• Fig. 3A shows a typical suspension insulator (Prior Art).
    • Fig. 3B shows a typical strain insulator (Prior Art).
    • Fig. 4 is a block diagram 400 of an embodiment of the disclosed active impedance injection module using multi-turn primary windings for distributed active impedance injection on a HV transmission line.
    • Fig. 4A is an exemplary schematic of a multi-turn primary transformer.
    • Fig. 4B shows an exemplary cross section of the multi-turn transformer of Fig. 4A.
    • Fig. 4C is a diagram showing the TMIT connected to a tension-bearing tower according to an embodiment of the present invention.
    • Fig. 5 is a diagram showing the TMIT connections.
  • The power transmission tower mounted series injection transformer/module (TMIT) injects impedance and/or voltage on a transmission tower power line to control and regulate power flow. In contrast to the prior solution of clamping the injection transformer to the HV transmission line, the TMIT is supported from a tension bearing tower using vertical and horizontal insulators. The TMIT can be much heavier than a transformer device clamped to the high-voltage (HV) transmission line; for example 1000 lb (450 kg) instead of 200 lb (90 kg). A heavier transformer generally supports a higher voltage-injection capability as well as a higher current capability. The TMIT is normally connected in series with the tension-bearing tower's jumper allowing it to use a multi-turn transformer. The TMIT has much greater influence on the HV-transmission line; for example it may inject 100 to 400 volts compared to 10 volts for the prior art solution. By operating at the line voltage potential, the TMIT does not require the large bushings and oil drums used by sub-station injection transformers.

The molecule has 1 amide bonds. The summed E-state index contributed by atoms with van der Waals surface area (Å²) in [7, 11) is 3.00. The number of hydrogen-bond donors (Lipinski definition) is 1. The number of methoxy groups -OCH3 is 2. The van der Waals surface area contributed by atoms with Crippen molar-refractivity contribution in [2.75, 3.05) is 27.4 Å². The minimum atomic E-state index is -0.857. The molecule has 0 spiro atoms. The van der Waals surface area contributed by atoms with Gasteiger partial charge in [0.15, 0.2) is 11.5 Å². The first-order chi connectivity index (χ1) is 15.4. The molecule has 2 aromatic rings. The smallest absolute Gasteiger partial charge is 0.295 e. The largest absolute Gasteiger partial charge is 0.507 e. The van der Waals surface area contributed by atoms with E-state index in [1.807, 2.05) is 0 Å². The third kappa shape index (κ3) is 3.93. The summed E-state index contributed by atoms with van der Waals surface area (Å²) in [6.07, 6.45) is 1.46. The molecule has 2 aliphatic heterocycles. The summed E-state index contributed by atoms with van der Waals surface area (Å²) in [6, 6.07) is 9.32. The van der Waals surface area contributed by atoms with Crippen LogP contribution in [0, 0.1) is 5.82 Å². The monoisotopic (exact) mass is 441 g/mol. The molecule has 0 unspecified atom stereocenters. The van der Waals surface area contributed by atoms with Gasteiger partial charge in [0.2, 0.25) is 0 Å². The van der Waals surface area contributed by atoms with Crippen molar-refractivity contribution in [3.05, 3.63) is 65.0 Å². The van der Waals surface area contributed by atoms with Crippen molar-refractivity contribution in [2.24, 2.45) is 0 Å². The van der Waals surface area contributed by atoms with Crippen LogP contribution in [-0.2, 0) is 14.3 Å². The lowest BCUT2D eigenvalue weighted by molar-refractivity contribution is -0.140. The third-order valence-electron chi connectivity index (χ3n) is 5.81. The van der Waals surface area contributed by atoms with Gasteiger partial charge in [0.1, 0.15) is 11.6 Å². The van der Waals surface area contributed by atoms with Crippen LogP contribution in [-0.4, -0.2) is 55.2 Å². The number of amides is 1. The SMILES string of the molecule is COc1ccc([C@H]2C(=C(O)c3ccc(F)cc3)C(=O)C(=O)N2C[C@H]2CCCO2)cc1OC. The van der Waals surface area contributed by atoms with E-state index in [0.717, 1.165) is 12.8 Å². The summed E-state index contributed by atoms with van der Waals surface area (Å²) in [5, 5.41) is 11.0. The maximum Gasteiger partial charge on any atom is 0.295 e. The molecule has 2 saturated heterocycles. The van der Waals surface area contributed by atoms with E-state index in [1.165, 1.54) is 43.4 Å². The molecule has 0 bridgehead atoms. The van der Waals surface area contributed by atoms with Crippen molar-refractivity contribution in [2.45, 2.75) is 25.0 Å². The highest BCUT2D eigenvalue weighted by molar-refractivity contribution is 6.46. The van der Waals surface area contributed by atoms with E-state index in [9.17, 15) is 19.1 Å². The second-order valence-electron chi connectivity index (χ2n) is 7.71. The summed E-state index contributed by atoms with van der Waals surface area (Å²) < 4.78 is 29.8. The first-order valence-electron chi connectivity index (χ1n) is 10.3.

• The current invention addresses the advantages and features of the distributed injection transformers/modules with enhanced support to allow use of larger and heavier distributed injection transformers/modules for the associated enhanced injection capabilities, thereby enhancing the total injection capability and/or reducing the total number of distributed injection transformers/modules needed. Fig. 4 illustrates a module, wherein the voltage converter or simply converter may be of any appropriate design, as such devices of various designs are well known in the art. Typically such devices are configured to inject an inductive load onto the high voltage transmission line, and may also have the capability of injecting a capacitive load on the transmission line for power factor control, and may further be capable of controlling harmonic content in the high voltage transmission line. Such devices are also known by other names, such as by way of example, inverters or converters/inverters. An exemplary device of this general type is the combination of the inverter 71 and energy storage 74 of U.S. Patent No. 7,105,952 , though many other examples of such devices are well known. These devices typically act as active impedances to controllably impose the desired impedance onto the high voltage transmission line. Also preferably the controller used in the preferred embodiments includes a transceiver for receiving control signals and reporting on high voltage transmission line conditions, etc.